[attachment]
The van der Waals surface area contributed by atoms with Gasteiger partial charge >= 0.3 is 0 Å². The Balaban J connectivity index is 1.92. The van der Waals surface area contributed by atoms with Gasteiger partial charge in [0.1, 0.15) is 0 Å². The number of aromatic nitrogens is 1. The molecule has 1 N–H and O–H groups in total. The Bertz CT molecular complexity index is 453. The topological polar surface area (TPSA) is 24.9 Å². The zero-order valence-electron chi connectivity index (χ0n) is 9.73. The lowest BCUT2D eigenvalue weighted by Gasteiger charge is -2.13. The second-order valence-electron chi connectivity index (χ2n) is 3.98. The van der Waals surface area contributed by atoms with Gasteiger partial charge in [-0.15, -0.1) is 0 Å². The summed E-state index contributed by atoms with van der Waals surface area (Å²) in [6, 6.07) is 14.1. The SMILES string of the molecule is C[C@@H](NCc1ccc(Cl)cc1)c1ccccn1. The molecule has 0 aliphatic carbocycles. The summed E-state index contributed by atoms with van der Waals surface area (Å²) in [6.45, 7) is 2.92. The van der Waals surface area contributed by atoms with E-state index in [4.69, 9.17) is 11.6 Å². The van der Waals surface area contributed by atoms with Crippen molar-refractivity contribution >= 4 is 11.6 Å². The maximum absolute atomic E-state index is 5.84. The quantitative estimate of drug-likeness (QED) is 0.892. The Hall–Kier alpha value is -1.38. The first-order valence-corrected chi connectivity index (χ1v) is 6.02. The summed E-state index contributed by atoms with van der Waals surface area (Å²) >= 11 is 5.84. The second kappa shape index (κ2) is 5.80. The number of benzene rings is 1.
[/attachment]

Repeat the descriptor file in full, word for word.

The van der Waals surface area contributed by atoms with Gasteiger partial charge >= 0.3 is 0 Å². The Balaban J connectivity index is 1.92. The van der Waals surface area contributed by atoms with Gasteiger partial charge in [0.1, 0.15) is 0 Å². The number of aromatic nitrogens is 1. The molecule has 1 N–H and O–H groups in total. The Bertz CT molecular complexity index is 453. The topological polar surface area (TPSA) is 24.9 Å². The zero-order valence-electron chi connectivity index (χ0n) is 9.73. The lowest BCUT2D eigenvalue weighted by Gasteiger charge is -2.13. The second-order valence-electron chi connectivity index (χ2n) is 3.98. The van der Waals surface area contributed by atoms with Gasteiger partial charge in [-0.15, -0.1) is 0 Å². The summed E-state index contributed by atoms with van der Waals surface area (Å²) in [6, 6.07) is 14.1. The SMILES string of the molecule is C[C@@H](NCc1ccc(Cl)cc1)c1ccccn1. The molecule has 0 aliphatic carbocycles. The summed E-state index contributed by atoms with van der Waals surface area (Å²) in [6.45, 7) is 2.92. The van der Waals surface area contributed by atoms with E-state index in [4.69, 9.17) is 11.6 Å². The van der Waals surface area contributed by atoms with Crippen molar-refractivity contribution >= 4 is 11.6 Å². The maximum absolute atomic E-state index is 5.84. The quantitative estimate of drug-likeness (QED) is 0.892. The Hall–Kier alpha value is -1.38. The first-order valence-corrected chi connectivity index (χ1v) is 6.02. The summed E-state index contributed by atoms with van der Waals surface area (Å²) >= 11 is 5.84. The second kappa shape index (κ2) is 5.80. The number of benzene rings is 1.